Barbara Jordan died 20 years ago Sunday. As a Democrat, she shared her fellow liberals’ erroneous views – but not the wicked ones. Her patriotism and unwavering support for the Constitution were famously evident at the Watergate hearings. But they were most consequential in her role as chairwoman of the bipartisan U.S. Commission on Immigration Reform.
The Jordan Commission’s reports called for tightening enforcement and cutting legal immigration by limiting family chain migration and eliminating the idiotic Visa Lottery. They formed the basis of legislation that might well have passed had her death not enabled President Bill Clinton to weasel out from under his earlier pledge of support; he was thus freed to ally with the corporate/leftist front led by Republican senator Spencer Abraham to kill the bill.
Jordan’s statements on immigration will strike ordinary people as common sense, banal even. But over the past two decades we’ve seldom heard even Republicans saying anything like them; any Democrat who did so today would be disowned and shunned.
This first statement has particular resonance at a time when the current administration is unwilling to deport any but a handful of the thousands of Central Americans surging across the Rio Grande:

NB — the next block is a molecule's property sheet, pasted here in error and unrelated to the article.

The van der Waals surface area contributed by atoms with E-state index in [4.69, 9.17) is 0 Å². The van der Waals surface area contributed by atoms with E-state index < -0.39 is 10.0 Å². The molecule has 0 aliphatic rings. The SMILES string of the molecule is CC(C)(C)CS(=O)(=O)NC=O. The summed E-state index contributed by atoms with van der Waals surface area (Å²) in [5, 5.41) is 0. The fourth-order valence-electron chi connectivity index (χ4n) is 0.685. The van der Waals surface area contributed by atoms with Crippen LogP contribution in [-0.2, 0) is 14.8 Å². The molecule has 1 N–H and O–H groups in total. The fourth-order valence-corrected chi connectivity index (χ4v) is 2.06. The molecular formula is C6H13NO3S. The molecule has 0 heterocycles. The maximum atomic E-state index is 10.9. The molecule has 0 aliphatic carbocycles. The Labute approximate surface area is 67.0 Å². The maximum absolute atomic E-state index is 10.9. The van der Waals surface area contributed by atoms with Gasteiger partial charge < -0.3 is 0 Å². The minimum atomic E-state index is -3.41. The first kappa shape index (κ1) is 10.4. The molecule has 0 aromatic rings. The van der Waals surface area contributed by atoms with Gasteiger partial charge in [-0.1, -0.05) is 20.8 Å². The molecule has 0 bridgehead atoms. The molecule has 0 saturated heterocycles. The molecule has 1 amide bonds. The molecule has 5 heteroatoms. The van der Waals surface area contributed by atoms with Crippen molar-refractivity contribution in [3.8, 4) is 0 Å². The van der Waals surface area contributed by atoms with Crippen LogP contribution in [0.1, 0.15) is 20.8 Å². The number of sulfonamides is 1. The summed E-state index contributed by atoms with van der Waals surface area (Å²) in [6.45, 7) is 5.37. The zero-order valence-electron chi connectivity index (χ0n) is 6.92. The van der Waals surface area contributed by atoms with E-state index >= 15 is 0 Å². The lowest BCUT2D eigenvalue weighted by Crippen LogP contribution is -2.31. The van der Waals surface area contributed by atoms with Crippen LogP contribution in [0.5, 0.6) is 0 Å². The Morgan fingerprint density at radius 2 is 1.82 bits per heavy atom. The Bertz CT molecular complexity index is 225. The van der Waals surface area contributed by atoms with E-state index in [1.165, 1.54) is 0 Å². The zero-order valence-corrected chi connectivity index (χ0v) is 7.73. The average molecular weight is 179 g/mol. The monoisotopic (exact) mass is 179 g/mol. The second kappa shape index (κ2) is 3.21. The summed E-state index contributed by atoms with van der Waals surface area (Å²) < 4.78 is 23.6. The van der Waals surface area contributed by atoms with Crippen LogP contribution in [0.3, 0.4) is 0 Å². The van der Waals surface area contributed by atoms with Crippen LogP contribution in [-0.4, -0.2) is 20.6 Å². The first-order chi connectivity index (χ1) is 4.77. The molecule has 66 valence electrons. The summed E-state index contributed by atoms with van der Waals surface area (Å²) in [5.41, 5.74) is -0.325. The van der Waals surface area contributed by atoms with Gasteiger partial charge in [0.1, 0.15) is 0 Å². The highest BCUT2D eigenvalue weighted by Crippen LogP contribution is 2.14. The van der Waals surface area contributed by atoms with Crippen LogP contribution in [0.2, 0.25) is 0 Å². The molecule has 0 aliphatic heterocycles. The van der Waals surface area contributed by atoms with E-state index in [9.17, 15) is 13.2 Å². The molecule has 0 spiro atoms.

Deportation is crucial. Credibility in immigration policy can be summed up in one sentence: Those who should get in, get in; those who should be kept out, are kept out; and those who should not be here will be required to leave. The top priorities for detention and removal, of course, are criminal aliens. But for the system to be credible, people actually have to be deported at the end of the process.
And Jordan didn’t peddle the “legal good, illegal bad” fraud so beloved of politicians. This is from a speech delivered a few months before her death, and could be read verbatim today by Jeff Sessions:
The commission finds no national interest in continuing to import lesser-skilled and unskilled workers to compete in the most vulnerable parts of our labor force. Many American workers do not have adequate job prospects. We should make their task easier to find employment, not harder.
Instead of the Commission’s call for a one-third reduction in legal immigration, we’ve witnessed a one-third increase. Had Barbara Jordan lived she would have been able to use her enormous store of moral capital to shame Congress and the president into doing the right thing 20 years ago, and the immigration debate would sound very different today. Immigration is eventually going to be reduced, but her premature death ensured that the process will be messier and more contentious than it needed to be, with many more Americans harmed by excessive immigration than needed to be. If “the supreme function of statesmanship is to provide against preventable evils,” then Barbara Jordan was truly a statesman.
(My colleague Jerry Kammer has penned a compact appreciation of Jordan’s life and her role in the immigration debate.)